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Food prices rise in IRG areas in response to currency depreciation, but decline in SBA areas following reduced importation costs

  • Key Message Update
  • Yemen
  • May 2023
Food prices rise in IRG areas in response to currency depreciation, but decline in SBA areas following reduced importation costs

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  • Key Messages
  • Key Messages
    • Since the UN-mediated truce took effect on April 2, 2022, the value of the Aden-based Rial against the USD has declined somewhat, although the parallel market exchange rate remained under 1,300 YER/USD through the end of April 2023 despite fluctuations. However, in May, the local currency depreciated farther, reaching a peak of 1,338 YER/USD (selling rate) on May 27. This deprecation has likely been driven by a combination of factors, including the recent lack of progress in the political negotiations, the decline in revenue of the internationally-recognized government (IRG), and high seasonal demand for hard currency with the approaching Hajj season. Meanwhile, the value of the Sana’a-based Rial remained stable during May at an average rate of 530 YER/USD.

    • In late April and May, many highland areas continued to experience flooding from heavy seasonal rainfall that started in mid-March, causing access constraints and further damage to homes, property, and infrastructure. Notably, in April, flooding caused significant damage to fragile spate irrigation infrastructure that was in need of maintenance across much of Yemen’s main agricultural wadies, including wadi Zabid, Siham, Tuban, Mour, Bana, and Rimah. Also indicative of the scale of damage, heavy rainfall led to a massive dam failure as well as damage to homes and agricultural land in Al Mahwit at the end of April. Meanwhile, in Yarim district of central Ibb, flooding temporarily cut off most of the key roads that connect Yarim to other parts of the country; the area affected is a major producer of the country’s potatoes and other vegetables, and the flooding likely disrupted normal trade.   

    • Despite heavy rainfall, most farmers in highland areas have started preparations for cultivating cereals and vegetables (including tomatoes, onions, and chili). However, in some affected areas, torrential rainfall has caused a reduction in farming activity due to inundated soils. Some farmers – especially in the central and western portions of the highlands – were unable to harvest their vegetables due to the very wet land and have lost their crops due to flooding, reducing access to typical seasonal food and income. Poor households relying on agricultural wage labor have also lost income-earning opportunities due to the disruptions. On the other hand, above-average rainfall is contributing to better availability of natural vegetation, which is expected to support improvement in livestock body conditions and allow livestock keepers to benefit from higher selling prices during Eid Al Adha in late June.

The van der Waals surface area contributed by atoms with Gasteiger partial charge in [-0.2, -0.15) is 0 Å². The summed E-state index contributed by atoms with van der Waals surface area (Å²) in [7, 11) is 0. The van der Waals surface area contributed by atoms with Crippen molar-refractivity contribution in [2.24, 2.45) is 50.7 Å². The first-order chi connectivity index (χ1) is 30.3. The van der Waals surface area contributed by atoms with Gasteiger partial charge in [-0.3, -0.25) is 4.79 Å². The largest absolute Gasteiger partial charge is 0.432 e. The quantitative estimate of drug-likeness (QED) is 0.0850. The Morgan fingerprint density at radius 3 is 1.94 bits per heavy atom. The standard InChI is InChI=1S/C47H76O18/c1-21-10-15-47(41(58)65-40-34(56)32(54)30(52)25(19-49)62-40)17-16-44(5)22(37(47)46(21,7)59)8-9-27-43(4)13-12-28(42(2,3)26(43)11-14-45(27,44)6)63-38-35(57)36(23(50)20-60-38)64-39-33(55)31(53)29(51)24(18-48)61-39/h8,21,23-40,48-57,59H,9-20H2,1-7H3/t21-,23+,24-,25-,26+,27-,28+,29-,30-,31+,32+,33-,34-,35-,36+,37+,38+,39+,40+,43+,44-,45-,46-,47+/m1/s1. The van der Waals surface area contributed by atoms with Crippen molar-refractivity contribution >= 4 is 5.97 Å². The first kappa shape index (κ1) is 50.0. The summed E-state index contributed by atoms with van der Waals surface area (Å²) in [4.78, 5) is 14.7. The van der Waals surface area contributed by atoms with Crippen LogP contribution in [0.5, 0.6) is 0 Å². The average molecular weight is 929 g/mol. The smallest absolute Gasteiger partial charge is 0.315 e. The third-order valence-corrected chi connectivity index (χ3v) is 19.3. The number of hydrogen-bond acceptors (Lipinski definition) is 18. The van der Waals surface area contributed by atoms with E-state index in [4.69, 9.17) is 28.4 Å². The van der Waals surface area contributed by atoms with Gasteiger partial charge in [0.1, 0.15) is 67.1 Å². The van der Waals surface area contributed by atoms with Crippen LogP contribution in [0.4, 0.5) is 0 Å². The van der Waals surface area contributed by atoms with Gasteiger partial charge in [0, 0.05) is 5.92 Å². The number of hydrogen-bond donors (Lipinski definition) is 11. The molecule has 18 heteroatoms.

• Driven largely by the depreciation of the currency, staple food prices in the IRG reference market of Aden increased in late May, ending a period of general price stability since January 2023. On the other hand, the Sana’a-based Ministry of Trade and Industry (MTI) again lowered the price ceilings of staple food commodities in areas controlled by the Sana’-based authorities (SBA), largely linked to reduced importation costs following the recent easing of importation restrictions. For instance, the authorities reduced the price ceiling for wheat flour by 25 percent, from 400 YER/kg to 300 YER/kg. This is expected to slightly improve access to food for many poor households in SBA-controlled areas, at least partially offsetting the impacts of the reduced humanitarian food assistance provision that has been ongoing for more than a year. However, despite the recent declines, food prices in SBA areas remain above the five-year average and significantly higher than pre-conflict levels.

    • On top of above-average food prices and already limited access to income, recent floods have caused many households to experience damage to homes and property and disruptions to typical food and income-earning activities. Given this and ongoing reductions in humanitarian food assistance, millions of poor households are likely to be facing food consumption gaps, including internally displaced households who are not receiving sufficient support. At the governorate level, Crisis (IPC Phase 3) and Crisis! (IPC Phase 3!) outcomes are likely to persist across most of the country throughout the projection period through September 2023. In Marib, where conflict continues to disrupt livelihoods and drive population displacement and where many displaced households were severely impacted by the recent floods, Emergency (IPC Phase 4) outcomes are expected to persist.

    Recommended Citation: FEWS NET. Yemen Key Message Update, May 2023: Food prices rise in IRG areas in response to currency depreciation, but decline in SBA areas following reduced importation costs, 2023. 

    This Key Message Update provides a high-level analysis of current acute food insecurity conditions and any changes to FEWS NET's latest projection of acute food insecurity outcomes in the specified geography. Learn more here.

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